By using the above described method, the gradients produced by the gradient subsystem will be suitably de-rated and will not operate beyond the Reilly curve, but will provide minimum duration gradient pulses. In addition, there are situations in which a fixed slew rate limit is not to be exceeded. For example, if the gradient subsystem is limited to a specific voltage by design constraints, the slew rate is limited because it is proportional to the voltage applied to the gradient coils. The present invention enables the optimal gradient amplitude (i.e. current) to be determined to achieve the minimum duration gradient pulse with the given slew-rate limitation.
From the preceding description of various embodiments of the present invention, it is evident that the objects of the invention are attained. Although the invention has been described and illustrated in detail, it is to be clearly understood that the same is intended by way of illustration and example only and is not to be taken by way of limitation. Accordingly, the spirit and scope of the invention are to be limited only by the terms of the appended claims.
|Cited Patent||Filing date||Publication date||Applicant||Title|
|US5378989||Nov 2, 1993||Jan 3, 1995||General Electric Company||Open gradient coils for magnetic resonance imaging|
|US5399969||Aug 5, 1993||Mar 21, 1995||General Electric Company||Analyzer of gradient power usage for oblique MRI imaging|
|US5451878||Jul 15, 1994||Sep 19, 1995||General Electric Company||Non-resonant gradient field accelerator|
|US5663647||Dec 29, 1995||Sep 2, 1997||General Electric Company||Switching gradient amplifier with adjustable DC bus voltage|
|US5680046||Aug 5, 1994||Oct 21, 1997||General Electric Company||Double-sided RF shield for RF coil contained within gradient coils used in high speed NMR imaging|
|Citing Patent||Filing date||Publication date||Applicant||Title|
|US6434414 *||Jul 5, 2000||Aug 13, 2002||Siemens Aktiengesellschaft||Method and device for suppressing stimulations in a subject undergoing a magnetic resonance scan|
|US6882153||Apr 7, 2004||Apr 19, 2005||Ge Medical Systems Global Technology Company, Llc||Gradient coil apparatus for magnetic resonance imaging|
|US7047062||May 16, 2002||May 16, 2006||Ge Medical Systems Global Technology Company, Llc||Magnetic resonance imaging with nested gradient pulses|
|US7061240||Nov 20, 2002||Jun 13, 2006||Koninklijke Philips Electronics N.V.||Magnetic resonance imaging method with reduced acoustic noise|
|US7301341 *||Oct 8, 2003||Nov 27, 2007||The Board Of Trustees Of The Leland Stanford Junior University||MRI gradient waveform design using convex optimization|
|US7307420||Oct 12, 2005||Dec 11, 2007||General Electric Company||MRI method for simultaneous phase contrast angiography and invasive device tracking|
|US7777485||Aug 15, 2006||Aug 17, 2010||General Electric Company||Method for multiplexed MR tracking|
|US7791338||Sep 7, 2007||Sep 7, 2010||The Board Of Trustees Of The Leland Stanford Junior University||MRI method of determining time-optimal gradient waveforms with gradient amplitude as a function of arc-length in k-space|
|US8030920||Jun 3, 2009||Oct 4, 2011||General Electric Company||Method and system for modifying pulse sequences|
|US8339138||Oct 15, 2009||Dec 25, 2012||University Of Utah Research Foundation||Dynamic composite gradient systems for MRI|
|US8502539||Mar 31, 2011||Aug 6, 2013||General Electric Company||Gradient amplifier system|
|US8583213||Sep 12, 2006||Nov 12, 2013||General Electric Company||Combined MR imaging and tracking|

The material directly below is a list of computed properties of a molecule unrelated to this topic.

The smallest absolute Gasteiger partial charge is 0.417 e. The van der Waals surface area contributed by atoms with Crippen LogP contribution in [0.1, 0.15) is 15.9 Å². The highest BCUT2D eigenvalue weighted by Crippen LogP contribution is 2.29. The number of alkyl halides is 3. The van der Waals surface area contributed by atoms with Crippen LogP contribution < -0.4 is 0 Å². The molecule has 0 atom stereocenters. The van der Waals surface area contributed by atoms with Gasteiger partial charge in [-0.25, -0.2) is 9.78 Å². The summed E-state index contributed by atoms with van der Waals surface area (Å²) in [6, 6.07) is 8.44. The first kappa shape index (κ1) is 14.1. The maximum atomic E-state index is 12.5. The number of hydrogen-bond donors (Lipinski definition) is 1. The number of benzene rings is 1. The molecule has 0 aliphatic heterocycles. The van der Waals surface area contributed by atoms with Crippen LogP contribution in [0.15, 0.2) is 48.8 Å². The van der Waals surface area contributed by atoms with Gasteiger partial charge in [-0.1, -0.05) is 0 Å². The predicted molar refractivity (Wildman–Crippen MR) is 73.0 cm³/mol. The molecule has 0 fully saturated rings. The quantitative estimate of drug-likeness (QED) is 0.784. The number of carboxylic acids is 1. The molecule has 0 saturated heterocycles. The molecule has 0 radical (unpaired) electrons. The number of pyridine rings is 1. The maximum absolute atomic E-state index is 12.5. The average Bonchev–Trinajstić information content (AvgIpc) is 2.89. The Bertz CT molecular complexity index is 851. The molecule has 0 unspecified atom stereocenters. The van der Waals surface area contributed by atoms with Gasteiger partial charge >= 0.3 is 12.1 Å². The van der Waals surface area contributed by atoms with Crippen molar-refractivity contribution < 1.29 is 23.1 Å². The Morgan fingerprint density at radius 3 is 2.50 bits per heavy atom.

|US20030216633 *||May 16, 2002||Nov 20, 2003||Licato Paul E.||Magnetic resonance imaging with nested gradient pulses|
|US20040189298 *||Apr 7, 2004||Sep 30, 2004||General Electric Company||Gradient coil apparatus for magnetic resonance imaging|
|US20040245987 *||Nov 20, 2002||Dec 9, 2004||Ham Cornelis Leonardus Gerardus||Magnetic resonance imaging method with reduced acoustic noise|
|US20040263166 *||Apr 23, 2004||Dec 30, 2004||Thomas Kluge||Magnetic resonance apparatus and method with real-time imaging control dependent on equipment-specific and patient-specific limits|
|US20050077895 *||Oct 8, 2003||Apr 14, 2005||The Board Of Trustees Of The Leland Standford Junior University||MRI gradient waveform design using convex optimization|
|US20090069664 *||Sep 7, 2007||Mar 12, 2009||The Board Of Trustees Of The Leland Stanford Junior University||Method for determining time-optimal gradient waveforms|
|US20100102815 *||Oct 15, 2009||Apr 29, 2010||University Of Utah||Dynamic composite gradient systems for mri|
|US20100308829 *||Dec 9, 2010||General Electric Company||Method and system for modifying pulse sequences|
|US20120326722 *||Dec 27, 2012||Weinberg Medical Physics Llc||Ultra-fast magnetic field for electron paramagnetic resonance imaging used in monitoring dose from proton or hadron therapy|
|CN100414316C||Nov 20, 2002||Aug 27, 2008||皇家飞利浦电子股份有限公司||Magnetic resonance imaging method with reduced acoustic noise|
|DE102012219010A1 *||Oct 18, 2012||Apr 24, 2014||Siemens Aktiengesellschaft||Optimierung einer Pulssequenz für eine Magnetresonanzanlage|
|DE102012219010B4 *||Oct 18, 2012||Apr 30, 2014||Siemens Aktiengesellschaft||Optimierung einer Pulssequenz für eine Magnetresonanzanlage|
|DE102012219016B3 *||Oct 18, 2012||Mar 27, 2014||Siemens Aktiengesellschaft||Method for optimizing pulse sequence for magnetic resonance apparatus, involves setting maximum amplitude of readout spoiler pulse to be equal to that of pulse readout gradient pulse and minimizing the slope of readout spoiler pulse|
|EP1411366A2 *||Oct 15, 2003||Apr 21, 2004||GE Medical Systems Global Technology Company LLC||Gradient coil set with variable field of view|
|WO2003046597A1 *||Nov 20, 2002||Jun 5, 2003||Cornelis L G Ham||Magnetic resonance imaging method with reduced acoustic noise|
|U.S. Classification||324/307, 324/318, 324/309|
|Cooperative Classification||G01R33/54, G01R33/3852|
|European Classification||G01R33/385A, G01R33/54|
|Oct 7, 1999||AS||Assignment|
|Jul 15, 2004||FPAY||Fee payment|
Year of fee payment: 4
|Jul 2, 2008||FPAY||Fee payment|
Year of fee payment: 8
|Oct 15, 2012||REMI||Maintenance fee reminder mailed|
|Mar 6, 2013||LAPS||Lapse for failure to pay maintenance fees|
|Apr 23, 2013||FP||Expired due to failure to pay maintenance fee|
Effective date: 20130306